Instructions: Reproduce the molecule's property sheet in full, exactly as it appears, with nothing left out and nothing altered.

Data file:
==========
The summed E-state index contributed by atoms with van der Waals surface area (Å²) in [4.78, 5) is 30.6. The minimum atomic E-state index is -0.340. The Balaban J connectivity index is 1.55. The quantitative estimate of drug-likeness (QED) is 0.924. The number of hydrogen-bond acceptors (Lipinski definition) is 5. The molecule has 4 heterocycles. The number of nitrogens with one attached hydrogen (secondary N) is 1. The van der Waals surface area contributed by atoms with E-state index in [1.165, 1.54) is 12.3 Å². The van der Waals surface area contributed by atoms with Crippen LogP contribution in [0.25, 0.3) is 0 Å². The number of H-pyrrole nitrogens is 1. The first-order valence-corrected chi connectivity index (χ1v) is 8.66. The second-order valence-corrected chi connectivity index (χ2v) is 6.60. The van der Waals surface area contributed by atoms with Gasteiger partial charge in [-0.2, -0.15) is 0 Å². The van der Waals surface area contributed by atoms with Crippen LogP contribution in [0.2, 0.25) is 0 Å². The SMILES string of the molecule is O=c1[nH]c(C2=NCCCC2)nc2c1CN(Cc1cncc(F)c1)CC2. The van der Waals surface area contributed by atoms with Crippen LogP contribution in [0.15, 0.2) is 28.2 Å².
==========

The summed E-state index contributed by atoms with van der Waals surface area (Å²) in [4.78, 5) is 30.6. The minimum atomic E-state index is -0.340. The Balaban J connectivity index is 1.55. The quantitative estimate of drug-likeness (QED) is 0.924. The number of hydrogen-bond acceptors (Lipinski definition) is 5. The molecule has 4 heterocycles. The number of nitrogens with one attached hydrogen (secondary N) is 1. The van der Waals surface area contributed by atoms with E-state index in [1.165, 1.54) is 12.3 Å². The van der Waals surface area contributed by atoms with Crippen LogP contribution in [0.25, 0.3) is 0 Å². The number of H-pyrrole nitrogens is 1. The first-order valence-corrected chi connectivity index (χ1v) is 8.66. The second-order valence-corrected chi connectivity index (χ2v) is 6.60. The van der Waals surface area contributed by atoms with Gasteiger partial charge in [-0.2, -0.15) is 0 Å². The van der Waals surface area contributed by atoms with Crippen LogP contribution in [0.2, 0.25) is 0 Å². The SMILES string of the molecule is O=c1[nH]c(C2=NCCCC2)nc2c1CN(Cc1cncc(F)c1)CC2. The van der Waals surface area contributed by atoms with Crippen LogP contribution in [0.15, 0.2) is 28.2 Å².